Personally, I’ve always favoured Gieryn’s neat distinction between his focus on boundary construction compared to ‘essentialist’ views of science (not that boundary work captures everything…) but I do tend towards the more sociological end of these discussions.

      Reply
  2. Maurice Spiers

    I am eagerly awaiting for delivery of this book – there is too little sophisticated but general discussion of the philosophical bases of ‘science’. and will certainly contribute to this site when I get it. Interested participants might like to look at my recently self published book, ‘My philosophical Investigations’ (availble in usual ways or from me dirctectly), which has chapters on this very subject matter.

    Reply
  3. Pingback: You Are Not a Gadget | through the looking glass

  4. Ciarán MacAoidh

    I’ve taken the unusual step of looking for a review of this book while only halfway through. I’m also listening to A Short History of Nearly Everything in the car, prompted by the announcement of the Higgs Boson, to see what’s changed since its writing. I’m finding Free Radicals at once enjoyable and very annoying. Brooks doesn’t once correctly use the word anarchy, instead using it to mean chaos, messiness, humanness, rebellion, ignoring ethics and as you say, being a bit of a dick. I’m moving from an eye twitch when he uses the word to wanting to hit him quite hard for shoehorning it in as if he’s done a calculation on how often per 1000 words it should appear. Its similarity to Short History is astonishing at times, with *exactly* the same stories plus the ‘A’ word.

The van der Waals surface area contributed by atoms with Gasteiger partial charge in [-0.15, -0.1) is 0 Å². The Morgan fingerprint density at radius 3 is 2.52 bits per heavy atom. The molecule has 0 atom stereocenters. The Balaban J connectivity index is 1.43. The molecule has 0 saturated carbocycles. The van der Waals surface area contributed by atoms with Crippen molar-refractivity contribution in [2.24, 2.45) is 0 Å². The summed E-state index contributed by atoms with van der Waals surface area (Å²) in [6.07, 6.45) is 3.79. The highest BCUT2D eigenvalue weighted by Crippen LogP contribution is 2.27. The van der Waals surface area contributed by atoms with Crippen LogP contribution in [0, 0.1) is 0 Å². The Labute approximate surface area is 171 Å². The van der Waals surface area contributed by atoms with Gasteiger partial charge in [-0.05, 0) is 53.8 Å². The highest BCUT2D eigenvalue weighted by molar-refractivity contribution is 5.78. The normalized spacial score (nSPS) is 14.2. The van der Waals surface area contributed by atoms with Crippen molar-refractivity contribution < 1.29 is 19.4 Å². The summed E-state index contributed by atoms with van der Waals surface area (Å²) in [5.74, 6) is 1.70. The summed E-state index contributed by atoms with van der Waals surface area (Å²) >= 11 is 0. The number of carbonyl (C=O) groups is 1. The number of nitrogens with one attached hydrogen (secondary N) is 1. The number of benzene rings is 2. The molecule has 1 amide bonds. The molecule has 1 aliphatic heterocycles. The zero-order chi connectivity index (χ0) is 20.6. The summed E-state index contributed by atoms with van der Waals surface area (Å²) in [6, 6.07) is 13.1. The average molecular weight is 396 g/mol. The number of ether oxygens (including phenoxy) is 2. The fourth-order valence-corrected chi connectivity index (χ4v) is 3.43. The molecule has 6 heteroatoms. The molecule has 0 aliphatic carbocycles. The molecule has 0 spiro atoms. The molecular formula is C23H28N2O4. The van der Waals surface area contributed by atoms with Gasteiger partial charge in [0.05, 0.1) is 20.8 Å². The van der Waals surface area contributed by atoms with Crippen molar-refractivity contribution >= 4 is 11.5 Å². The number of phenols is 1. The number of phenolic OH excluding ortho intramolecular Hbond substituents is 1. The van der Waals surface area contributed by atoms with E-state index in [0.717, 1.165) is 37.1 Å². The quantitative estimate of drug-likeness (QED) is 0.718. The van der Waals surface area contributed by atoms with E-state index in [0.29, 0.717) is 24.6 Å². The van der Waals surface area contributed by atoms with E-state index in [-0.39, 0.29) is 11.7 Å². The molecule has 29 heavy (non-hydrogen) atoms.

That said I am enjoying the tales and find that ‘short story’ side quite fun. I shall be unstoppable at Trivial Pursuit green pieces of pie…

    The central thesis, that science has given itself a false image, is rather undermined by how easy it is to find tales of this “normal misbehaviour” and that much if it has been popularised already. Also by the fact that he uses studies of unethical behaviour published in Nature, which is hardly the place to hide. As the general reader mentioned above I think I already knew that an endeavour of the size and complexity of science is going to be awash with all kinds of personalities and therefore quite anarchic. Twitch.

    Reply